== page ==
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Wednesday, December 23, 2009

For Tuolumne River Water Hogging, San Francisco Gets to Name its Own Fine

Posted By on Wed, Dec 23, 2009 at 11:29 AM

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What Happens if we Suck the Tuolomne Dry? We Write Ourselves a Ticket

One would think that upon hearing the question, "Shall I write a story about how you're the most brilliant bureaucrat in history, and that you negotiated a deal that's way better for San Francisco than anyone realizes," a city official would answer in the affirmative. San Francisco waterworks manager Ed Harrington, however, demurred. But I don't think he should be so bashful.

The San Francisco Public Utilities Commission recently finalized a deal involving environmental groups and suburban water users limiting the Hetch Hetchy water system's take from the Tuolumne River to 265 million gallons per day. The limit was necessary, environmental groups said, because reduced water levels could endanger fish species and other aspects of the river ecosystem.

But it appears as if the deal could potentially be less favorable to environmental interests than its billing  has suggested.

It turns out that if San Francisco and other users on the system were to go over the 265 million gallons per day limit, users would pay a tariff, and the money would be used for unspecified environmental remediation measures on the upper Tuolomne.

But guess who gets to set the fee? San Francisco.

Harrington, in other words, cut a deal whereby we get to essentially set the price of our own traffic ticket. City agencies such as the Rate Fairness Board and the Public Utilities Commission will soon begin deliberating about how much the city should fine it's potentially water-hogging self.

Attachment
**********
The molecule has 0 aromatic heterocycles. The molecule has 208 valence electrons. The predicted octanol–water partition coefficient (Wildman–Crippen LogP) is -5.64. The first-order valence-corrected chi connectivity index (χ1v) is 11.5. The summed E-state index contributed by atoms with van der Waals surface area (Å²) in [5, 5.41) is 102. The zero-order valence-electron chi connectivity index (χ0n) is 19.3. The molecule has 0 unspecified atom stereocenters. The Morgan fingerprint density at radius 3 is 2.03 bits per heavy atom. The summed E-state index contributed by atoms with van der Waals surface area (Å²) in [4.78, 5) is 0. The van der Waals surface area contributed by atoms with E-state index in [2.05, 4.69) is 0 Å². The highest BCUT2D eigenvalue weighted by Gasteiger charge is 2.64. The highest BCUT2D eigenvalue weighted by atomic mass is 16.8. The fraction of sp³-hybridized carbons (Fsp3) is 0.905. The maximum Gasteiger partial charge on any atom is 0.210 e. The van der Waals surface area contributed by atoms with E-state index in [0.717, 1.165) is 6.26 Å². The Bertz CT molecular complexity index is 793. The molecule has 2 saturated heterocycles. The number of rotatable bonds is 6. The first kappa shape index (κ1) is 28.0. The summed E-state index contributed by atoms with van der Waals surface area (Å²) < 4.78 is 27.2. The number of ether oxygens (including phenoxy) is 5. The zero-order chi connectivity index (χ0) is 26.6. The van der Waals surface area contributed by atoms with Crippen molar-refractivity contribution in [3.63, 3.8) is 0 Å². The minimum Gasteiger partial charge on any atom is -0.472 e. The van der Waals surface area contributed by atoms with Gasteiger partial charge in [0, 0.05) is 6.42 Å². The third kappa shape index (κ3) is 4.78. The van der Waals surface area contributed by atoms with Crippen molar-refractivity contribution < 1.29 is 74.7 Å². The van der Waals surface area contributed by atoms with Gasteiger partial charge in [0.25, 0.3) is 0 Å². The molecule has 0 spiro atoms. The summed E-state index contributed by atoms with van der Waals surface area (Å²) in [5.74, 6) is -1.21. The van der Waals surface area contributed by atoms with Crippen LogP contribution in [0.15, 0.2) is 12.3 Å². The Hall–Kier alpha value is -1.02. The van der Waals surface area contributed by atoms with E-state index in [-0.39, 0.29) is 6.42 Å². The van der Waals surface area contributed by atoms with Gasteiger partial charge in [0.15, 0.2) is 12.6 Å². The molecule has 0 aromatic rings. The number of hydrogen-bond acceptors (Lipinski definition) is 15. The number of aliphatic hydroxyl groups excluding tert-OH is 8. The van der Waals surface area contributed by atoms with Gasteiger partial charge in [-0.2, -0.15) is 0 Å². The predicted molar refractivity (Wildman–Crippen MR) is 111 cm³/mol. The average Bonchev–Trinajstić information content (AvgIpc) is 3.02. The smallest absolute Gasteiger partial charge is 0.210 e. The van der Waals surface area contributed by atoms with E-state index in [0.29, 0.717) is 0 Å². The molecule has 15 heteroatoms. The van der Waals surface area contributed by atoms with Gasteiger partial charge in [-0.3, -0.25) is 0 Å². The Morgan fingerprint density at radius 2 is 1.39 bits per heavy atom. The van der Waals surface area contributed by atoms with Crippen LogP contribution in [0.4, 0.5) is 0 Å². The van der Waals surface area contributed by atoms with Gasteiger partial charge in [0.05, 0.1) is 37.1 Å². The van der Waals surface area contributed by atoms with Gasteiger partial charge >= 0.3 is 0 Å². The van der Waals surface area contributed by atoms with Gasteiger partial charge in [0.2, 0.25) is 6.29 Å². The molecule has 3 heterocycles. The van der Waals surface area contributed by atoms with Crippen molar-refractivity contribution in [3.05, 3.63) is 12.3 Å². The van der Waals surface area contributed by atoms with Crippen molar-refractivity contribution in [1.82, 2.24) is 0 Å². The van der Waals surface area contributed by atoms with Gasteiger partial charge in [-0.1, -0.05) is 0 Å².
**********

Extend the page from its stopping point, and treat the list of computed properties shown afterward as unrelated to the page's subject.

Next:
I asked Harrington to explain to me why I shouldn't think San Francisco had snookered the environmental groups. Why can't we just set it at, say, 99 cents? He said setting the rate too low would undermine the awesome relationship San Francisco -- the city that flooded the beautiful Hetch Hetchy Valley and in so doing broke Sierra Club founder John Muir's heart -- has with environmentalists.

"We had a lot of conversations about the environmental community about trust. If you put the surcharge at a dollar, what does that do for us? This time, we have made the commitment, and they trust us. We said we will set it high enough to make a disincentive to go over 265," Harrington said.

A representative of the Tuolumne River Trust said he'd try to find someone to call us back to speak about the tariff issue despite holiday short staffing. But the call didn't come.

Further arguing why this wasn't a genius deal, Harrington suggested the game isn't over yet. If San Francisco were somehow to set a trivially low water-hogging penalty, and then suck the river dry, environmentalists might strike back.

"They did not want us to take more off the Tuolumne. If you don't follow up, mitigation measures kick in, and they could sue us, theoretically," Harrington said.

Theoretical lawsuits? That sounds about as scary as set-your-own fines.



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Matt Smith

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